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Tips to Buy Permanent Life Insurance (Part 1)

Money Girl helps you understand if permanent life insurance is right for your situation.
By
Laura Adams, MBA,
April 30, 2013
Episode #312

Page 1 of 3

Tips to Buy Permanent Life Insurance (Part 1)I received this question from Courtney:

“Can you talk about permanent life insurance, particularly whole life? I’d like to know when it makes sense to buy it instead of a term policy, especially when you’re young and healthy.”

Permanent life insurance comes in many shapes and sizes. In this 2-part series we’ll cover the basics so you know how it stacks up against a term life insurance policy. Plus, I’ll give you tips to buy permanent life insurance, if it’s the right choice for you.

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In Courtney’s question, she mentions the two main types of life insurance: permanent and temporary, which is also known as term insurance.

Term life insurance covers you for a specified period of time only, like 10 or 20 years. You pay a fixed annual premium and receive a guaranteed death benefit.

Let’s say you have a $500,000 term policy that covers you through the end of 2030 and your spouse is the beneficiary. If you die before the end of 2030, your spouse would be entitled to a death benefit of $500,000. But if you die after 2030, your beneficiary wouldn’t receive a dime because your policy would be expired.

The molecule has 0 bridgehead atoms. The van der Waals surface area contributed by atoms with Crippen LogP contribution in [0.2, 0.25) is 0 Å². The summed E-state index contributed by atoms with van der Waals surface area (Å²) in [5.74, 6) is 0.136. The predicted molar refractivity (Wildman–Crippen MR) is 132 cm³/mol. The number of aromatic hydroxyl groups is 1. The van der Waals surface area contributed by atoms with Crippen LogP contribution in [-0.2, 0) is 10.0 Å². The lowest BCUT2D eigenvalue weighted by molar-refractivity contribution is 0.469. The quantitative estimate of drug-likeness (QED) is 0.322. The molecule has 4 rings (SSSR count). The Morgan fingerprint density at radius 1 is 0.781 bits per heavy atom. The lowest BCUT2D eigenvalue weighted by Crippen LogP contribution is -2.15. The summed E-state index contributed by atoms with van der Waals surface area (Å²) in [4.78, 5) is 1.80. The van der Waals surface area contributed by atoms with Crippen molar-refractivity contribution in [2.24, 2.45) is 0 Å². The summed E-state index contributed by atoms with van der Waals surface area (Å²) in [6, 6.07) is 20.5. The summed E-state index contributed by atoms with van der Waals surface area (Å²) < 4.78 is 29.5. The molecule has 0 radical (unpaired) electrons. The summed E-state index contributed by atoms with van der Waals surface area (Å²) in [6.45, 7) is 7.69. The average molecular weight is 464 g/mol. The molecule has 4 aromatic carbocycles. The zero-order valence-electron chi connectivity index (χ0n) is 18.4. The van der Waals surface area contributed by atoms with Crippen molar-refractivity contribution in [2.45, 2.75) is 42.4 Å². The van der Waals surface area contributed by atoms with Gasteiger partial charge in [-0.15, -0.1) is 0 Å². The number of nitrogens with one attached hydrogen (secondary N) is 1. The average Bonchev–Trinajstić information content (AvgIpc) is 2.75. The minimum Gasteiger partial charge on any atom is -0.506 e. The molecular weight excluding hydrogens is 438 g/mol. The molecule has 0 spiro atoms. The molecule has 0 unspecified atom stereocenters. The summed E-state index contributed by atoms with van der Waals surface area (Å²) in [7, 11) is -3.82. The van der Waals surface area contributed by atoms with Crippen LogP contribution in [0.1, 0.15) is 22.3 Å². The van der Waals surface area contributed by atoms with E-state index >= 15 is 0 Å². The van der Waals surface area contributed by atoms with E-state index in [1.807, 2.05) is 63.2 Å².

If you buy term life when you’re relatively young and healthy, it’s very inexpensive. For instance, if you’re in your 40s, a $500,000 policy might cost a few hundred dollars per year. You can typically renew a term policy for an additional term before it expires; however, as you get older the price increases significantly.

Permanent life insurance, on the other hand, covers you for your entire life, no matter if you live to be 100 years old.

In addition to providing a death benefit for your beneficiary, it’s also a financial investment. A portion of each premium you pay goes into an account that builds “cash value” on a tax-deferred basis. This is what makes permanent policies much more complex and expensive than term.

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